Massachusetts hands Hillary Clinton its 11 electoral votes

Republican presidential candidate Donald Trump and Democratic presidential candidate Hillary Clinton campaigning in West Virginia. (AP photos)
Republican presidential candidate Donald Trump and Democratic presidential candidate Hillary Clinton campaigning in West Virginia. (AP photos)

BOSTON (AP) — Massachusetts voters have handed the state’s 11 electoral votes to Democrat Hillary Clinton, legalized recreational marijuana and rejected a charter school expansion.

The state’s support of Clinton was expected. The last GOP presidential candidate to win the Bay State was Ronald Reagan in 1984. Neither Clinton nor Republican Donald Trump spent much time campaigning in the state.

Voter turnout was high. In Boston, the voter turnout as of 6 p.m. was over 227,000 — more than 12,000 above the 2012 tally at the same time. This year was also the first time Massachusetts voters could cast their ballots early. More than 1 million votes were cast before Election Day.

Liz Burg, a 22-year-old web designer in Cambridge, voted Tuesday morning at Cambridge City Hall. She’s a Democrat and voted for Clinton.

“Today I voted for Hillary Clinton because to me it’s an obvious choice. It’s either freedom for all or not freedom for all,” Burg said. “For me, I don’t feel safe with any other option. And it would be awesome to see the first female president tonight.”

Civil rights groups reported long lines, broken voting machines and other common Election Day issues across the state, but said election officials appear to be promptly responding to them as they come up.

Meryl Kessler, executive director of the League of Women Voters of Massachusetts, said there were reports of “excessively long lines” at polling locations in Boston and that broken voting machines were reported in Boston, Springfield, Lawrence, New Bedford and Chelsea.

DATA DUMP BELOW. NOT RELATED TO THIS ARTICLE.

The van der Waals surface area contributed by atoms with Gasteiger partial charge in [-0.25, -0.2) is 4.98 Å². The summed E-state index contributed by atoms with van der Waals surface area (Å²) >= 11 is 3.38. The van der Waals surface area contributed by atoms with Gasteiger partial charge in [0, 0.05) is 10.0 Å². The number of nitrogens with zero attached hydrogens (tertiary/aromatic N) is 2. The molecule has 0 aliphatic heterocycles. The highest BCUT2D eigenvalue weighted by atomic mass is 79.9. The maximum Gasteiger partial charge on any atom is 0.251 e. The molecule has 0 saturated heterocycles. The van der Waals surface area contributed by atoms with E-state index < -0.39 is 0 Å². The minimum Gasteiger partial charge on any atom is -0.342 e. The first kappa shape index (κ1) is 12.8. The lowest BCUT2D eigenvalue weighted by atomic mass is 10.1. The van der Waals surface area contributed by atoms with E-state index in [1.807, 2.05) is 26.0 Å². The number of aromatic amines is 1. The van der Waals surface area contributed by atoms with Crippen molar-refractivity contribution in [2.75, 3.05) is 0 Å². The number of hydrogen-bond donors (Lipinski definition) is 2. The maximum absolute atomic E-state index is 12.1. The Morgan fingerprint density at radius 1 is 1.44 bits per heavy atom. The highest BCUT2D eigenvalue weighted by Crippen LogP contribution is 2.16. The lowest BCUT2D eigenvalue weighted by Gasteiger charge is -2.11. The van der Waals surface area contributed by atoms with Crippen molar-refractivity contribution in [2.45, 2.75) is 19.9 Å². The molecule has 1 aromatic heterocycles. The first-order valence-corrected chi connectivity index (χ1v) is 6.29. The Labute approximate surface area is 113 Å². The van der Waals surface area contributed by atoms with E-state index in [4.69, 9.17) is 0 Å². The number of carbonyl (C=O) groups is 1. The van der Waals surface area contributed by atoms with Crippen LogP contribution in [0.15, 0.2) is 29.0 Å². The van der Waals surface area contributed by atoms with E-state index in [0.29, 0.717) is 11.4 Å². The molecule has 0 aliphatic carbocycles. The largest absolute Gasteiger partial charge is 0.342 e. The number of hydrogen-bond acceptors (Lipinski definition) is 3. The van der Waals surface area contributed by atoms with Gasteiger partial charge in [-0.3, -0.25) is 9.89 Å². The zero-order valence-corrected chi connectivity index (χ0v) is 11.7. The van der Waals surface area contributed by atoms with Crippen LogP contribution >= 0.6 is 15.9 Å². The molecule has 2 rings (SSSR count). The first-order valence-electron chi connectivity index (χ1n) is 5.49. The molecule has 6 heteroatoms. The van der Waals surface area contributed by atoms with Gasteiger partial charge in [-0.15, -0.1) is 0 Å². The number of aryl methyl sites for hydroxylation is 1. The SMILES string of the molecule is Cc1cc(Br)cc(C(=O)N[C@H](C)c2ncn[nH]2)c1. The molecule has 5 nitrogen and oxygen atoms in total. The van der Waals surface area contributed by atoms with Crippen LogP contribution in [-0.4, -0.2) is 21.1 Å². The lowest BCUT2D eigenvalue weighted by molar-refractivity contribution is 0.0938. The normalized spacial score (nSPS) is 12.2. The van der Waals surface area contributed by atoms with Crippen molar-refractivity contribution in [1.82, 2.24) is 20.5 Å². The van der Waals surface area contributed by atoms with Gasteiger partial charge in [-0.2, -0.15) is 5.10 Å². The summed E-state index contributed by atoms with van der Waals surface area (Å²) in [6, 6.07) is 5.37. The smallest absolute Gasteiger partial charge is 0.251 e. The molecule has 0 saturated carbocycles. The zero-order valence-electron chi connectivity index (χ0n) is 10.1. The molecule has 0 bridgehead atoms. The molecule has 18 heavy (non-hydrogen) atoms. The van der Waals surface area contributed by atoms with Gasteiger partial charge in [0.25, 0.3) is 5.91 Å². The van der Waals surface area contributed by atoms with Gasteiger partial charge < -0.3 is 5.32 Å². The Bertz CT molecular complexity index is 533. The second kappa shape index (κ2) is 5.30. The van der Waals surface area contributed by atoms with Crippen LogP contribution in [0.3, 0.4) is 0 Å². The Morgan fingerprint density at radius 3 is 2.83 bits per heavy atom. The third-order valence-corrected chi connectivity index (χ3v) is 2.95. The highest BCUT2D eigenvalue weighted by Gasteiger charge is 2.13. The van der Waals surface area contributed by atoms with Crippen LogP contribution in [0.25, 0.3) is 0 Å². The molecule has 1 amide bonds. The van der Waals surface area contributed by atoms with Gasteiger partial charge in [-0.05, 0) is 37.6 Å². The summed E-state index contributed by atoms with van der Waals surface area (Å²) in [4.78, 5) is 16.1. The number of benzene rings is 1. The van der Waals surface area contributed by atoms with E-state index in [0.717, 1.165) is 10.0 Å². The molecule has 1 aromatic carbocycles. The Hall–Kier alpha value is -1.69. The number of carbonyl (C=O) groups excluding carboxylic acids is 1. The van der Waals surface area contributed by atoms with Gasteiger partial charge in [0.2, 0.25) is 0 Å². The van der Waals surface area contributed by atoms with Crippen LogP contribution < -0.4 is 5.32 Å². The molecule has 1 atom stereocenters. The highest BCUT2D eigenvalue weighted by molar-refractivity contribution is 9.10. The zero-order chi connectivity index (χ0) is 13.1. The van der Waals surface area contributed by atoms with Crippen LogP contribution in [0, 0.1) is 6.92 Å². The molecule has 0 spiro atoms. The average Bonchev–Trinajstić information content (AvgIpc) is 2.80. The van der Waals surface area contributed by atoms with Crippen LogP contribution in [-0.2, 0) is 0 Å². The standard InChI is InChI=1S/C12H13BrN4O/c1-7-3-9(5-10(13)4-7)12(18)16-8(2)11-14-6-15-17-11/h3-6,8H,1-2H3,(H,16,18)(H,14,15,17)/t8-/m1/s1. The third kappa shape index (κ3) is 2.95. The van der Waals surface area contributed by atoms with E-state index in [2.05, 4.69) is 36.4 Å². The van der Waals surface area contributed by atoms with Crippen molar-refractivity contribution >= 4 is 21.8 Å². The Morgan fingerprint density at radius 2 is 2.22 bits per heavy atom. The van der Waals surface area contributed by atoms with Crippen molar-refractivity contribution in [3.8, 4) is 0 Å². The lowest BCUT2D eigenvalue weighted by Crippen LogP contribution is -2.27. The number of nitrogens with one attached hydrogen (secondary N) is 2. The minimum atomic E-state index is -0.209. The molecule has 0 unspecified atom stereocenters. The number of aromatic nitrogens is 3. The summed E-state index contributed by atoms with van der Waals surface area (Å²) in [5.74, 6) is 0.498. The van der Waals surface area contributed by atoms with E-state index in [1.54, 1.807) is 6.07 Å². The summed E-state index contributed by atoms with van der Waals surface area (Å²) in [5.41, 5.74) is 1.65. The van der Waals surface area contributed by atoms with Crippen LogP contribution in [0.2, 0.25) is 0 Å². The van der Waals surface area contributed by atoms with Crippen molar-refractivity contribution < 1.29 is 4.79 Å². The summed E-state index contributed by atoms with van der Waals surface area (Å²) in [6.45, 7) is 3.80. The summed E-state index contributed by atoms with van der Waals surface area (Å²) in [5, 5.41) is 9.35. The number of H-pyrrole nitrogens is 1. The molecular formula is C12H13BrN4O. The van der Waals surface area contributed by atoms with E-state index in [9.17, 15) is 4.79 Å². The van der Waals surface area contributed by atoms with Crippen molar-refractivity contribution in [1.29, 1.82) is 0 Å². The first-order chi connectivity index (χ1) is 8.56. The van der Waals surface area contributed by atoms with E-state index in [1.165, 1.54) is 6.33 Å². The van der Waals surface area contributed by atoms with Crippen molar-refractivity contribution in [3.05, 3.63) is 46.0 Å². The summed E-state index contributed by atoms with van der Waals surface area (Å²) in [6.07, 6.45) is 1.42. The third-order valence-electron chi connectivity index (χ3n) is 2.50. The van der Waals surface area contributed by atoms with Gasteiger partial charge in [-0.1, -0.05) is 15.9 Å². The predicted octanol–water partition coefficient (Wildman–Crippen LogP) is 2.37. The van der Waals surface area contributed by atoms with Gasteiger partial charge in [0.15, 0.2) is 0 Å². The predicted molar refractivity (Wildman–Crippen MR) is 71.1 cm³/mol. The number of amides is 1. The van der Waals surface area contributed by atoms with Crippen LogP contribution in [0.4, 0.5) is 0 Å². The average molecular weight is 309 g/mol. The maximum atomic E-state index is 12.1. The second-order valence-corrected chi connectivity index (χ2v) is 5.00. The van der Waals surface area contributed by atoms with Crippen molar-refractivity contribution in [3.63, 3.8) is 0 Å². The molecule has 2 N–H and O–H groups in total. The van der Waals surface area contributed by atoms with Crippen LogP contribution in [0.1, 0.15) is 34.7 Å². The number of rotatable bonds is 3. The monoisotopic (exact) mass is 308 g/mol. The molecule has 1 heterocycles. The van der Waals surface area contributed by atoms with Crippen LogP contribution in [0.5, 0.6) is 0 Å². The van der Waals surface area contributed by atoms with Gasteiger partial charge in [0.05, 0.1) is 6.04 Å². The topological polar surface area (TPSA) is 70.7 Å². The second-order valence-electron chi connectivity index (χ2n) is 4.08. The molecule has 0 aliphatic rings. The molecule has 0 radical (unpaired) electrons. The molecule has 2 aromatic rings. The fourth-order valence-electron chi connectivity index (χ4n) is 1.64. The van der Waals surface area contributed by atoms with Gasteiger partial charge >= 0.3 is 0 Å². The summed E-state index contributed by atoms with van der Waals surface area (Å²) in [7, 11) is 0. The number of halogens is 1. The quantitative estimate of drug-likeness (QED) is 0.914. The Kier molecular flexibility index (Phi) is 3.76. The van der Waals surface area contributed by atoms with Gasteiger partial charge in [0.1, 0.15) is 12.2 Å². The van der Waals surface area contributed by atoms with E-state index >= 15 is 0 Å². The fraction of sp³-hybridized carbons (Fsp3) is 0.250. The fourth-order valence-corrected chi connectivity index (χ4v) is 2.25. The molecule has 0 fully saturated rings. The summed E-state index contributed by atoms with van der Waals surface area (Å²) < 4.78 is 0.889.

Decision 2016: State by state results

The most hotly contested battles were over the four ballot questions.

Voters rejected Question 2, which asked them to allow the state board of education to approve up to 12 new or expanded charter schools each year. Supporters and opponents of the question poured close to $40 million into the campaign.

Republican Gov. Charlie Baker had said the question would help expand educational opportunities, especially to lower income areas and minority students.

“I am proud to have joined with thousands of parents, teachers and education reformers in a worthwhile campaign to provide more education choices for students stuck in struggling districts,” he said. “While Question 2 was not successful, the importance of that goal is unchanged.”

Critics, including Boston Mayor Marty Walsh and teacher’s union, said it would drain money away from traditional public schools.

“The people of Massachusetts have clearly and overwhelmingly rejected the expansion of a separate and unequal education system,” said Juan Cofield, chair of the Campaign to Save Our Public Schools.

Voters approved Question 4, which would legalize the recreational use of marijuana.